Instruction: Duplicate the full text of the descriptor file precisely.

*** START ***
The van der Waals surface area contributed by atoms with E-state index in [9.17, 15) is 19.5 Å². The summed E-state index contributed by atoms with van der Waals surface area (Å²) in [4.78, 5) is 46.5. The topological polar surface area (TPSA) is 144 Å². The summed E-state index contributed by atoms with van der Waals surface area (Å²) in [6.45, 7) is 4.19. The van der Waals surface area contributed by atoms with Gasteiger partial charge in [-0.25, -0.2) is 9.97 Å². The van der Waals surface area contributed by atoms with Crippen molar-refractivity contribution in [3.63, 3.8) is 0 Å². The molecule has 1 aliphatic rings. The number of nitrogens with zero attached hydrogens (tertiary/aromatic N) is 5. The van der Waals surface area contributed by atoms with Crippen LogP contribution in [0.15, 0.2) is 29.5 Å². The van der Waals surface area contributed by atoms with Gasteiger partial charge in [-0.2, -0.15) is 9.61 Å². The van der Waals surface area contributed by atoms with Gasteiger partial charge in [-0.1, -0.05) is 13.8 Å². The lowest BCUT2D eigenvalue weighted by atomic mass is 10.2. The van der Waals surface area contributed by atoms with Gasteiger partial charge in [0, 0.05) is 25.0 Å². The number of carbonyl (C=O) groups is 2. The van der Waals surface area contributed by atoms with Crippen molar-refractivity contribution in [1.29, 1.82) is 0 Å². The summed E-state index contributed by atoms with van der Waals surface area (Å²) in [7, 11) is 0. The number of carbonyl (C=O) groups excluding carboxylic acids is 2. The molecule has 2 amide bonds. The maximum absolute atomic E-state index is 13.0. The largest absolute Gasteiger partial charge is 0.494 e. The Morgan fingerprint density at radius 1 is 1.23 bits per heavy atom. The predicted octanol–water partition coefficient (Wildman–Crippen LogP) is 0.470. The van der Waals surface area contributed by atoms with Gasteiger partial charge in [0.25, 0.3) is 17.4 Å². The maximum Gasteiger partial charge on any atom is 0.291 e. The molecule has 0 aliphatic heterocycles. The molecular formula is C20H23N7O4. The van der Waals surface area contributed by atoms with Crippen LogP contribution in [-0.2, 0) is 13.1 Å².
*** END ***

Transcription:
The van der Waals surface area contributed by atoms with E-state index in [9.17, 15) is 19.5 Å². The summed E-state index contributed by atoms with van der Waals surface area (Å²) in [4.78, 5) is 46.5. The topological polar surface area (TPSA) is 144 Å². The summed E-state index contributed by atoms with van der Waals surface area (Å²) in [6.45, 7) is 4.19. The van der Waals surface area contributed by atoms with Gasteiger partial charge in [-0.25, -0.2) is 9.97 Å². The van der Waals surface area contributed by atoms with Crippen molar-refractivity contribution in [3.63, 3.8) is 0 Å². The molecule has 1 aliphatic rings. The number of nitrogens with zero attached hydrogens (tertiary/aromatic N) is 5. The van der Waals surface area contributed by atoms with Crippen LogP contribution in [0.15, 0.2) is 29.5 Å². The van der Waals surface area contributed by atoms with Gasteiger partial charge in [-0.2, -0.15) is 9.61 Å². The van der Waals surface area contributed by atoms with Gasteiger partial charge in [-0.1, -0.05) is 13.8 Å². The lowest BCUT2D eigenvalue weighted by atomic mass is 10.2. The van der Waals surface area contributed by atoms with Gasteiger partial charge in [0, 0.05) is 25.0 Å². The number of carbonyl (C=O) groups is 2. The van der Waals surface area contributed by atoms with Crippen molar-refractivity contribution in [1.29, 1.82) is 0 Å². The summed E-state index contributed by atoms with van der Waals surface area (Å²) in [7, 11) is 0. The number of carbonyl (C=O) groups excluding carboxylic acids is 2. The molecule has 2 amide bonds. The maximum absolute atomic E-state index is 13.0. The largest absolute Gasteiger partial charge is 0.494 e. The Morgan fingerprint density at radius 1 is 1.23 bits per heavy atom. The predicted octanol–water partition coefficient (Wildman–Crippen LogP) is 0.470. The van der Waals surface area contributed by atoms with Gasteiger partial charge in [0.25, 0.3) is 17.4 Å². The maximum Gasteiger partial charge on any atom is 0.291 e. The molecule has 0 aliphatic heterocycles. The molecular formula is C20H23N7O4. The van der Waals surface area contributed by atoms with Crippen LogP contribution in [-0.2, 0) is 13.1 Å².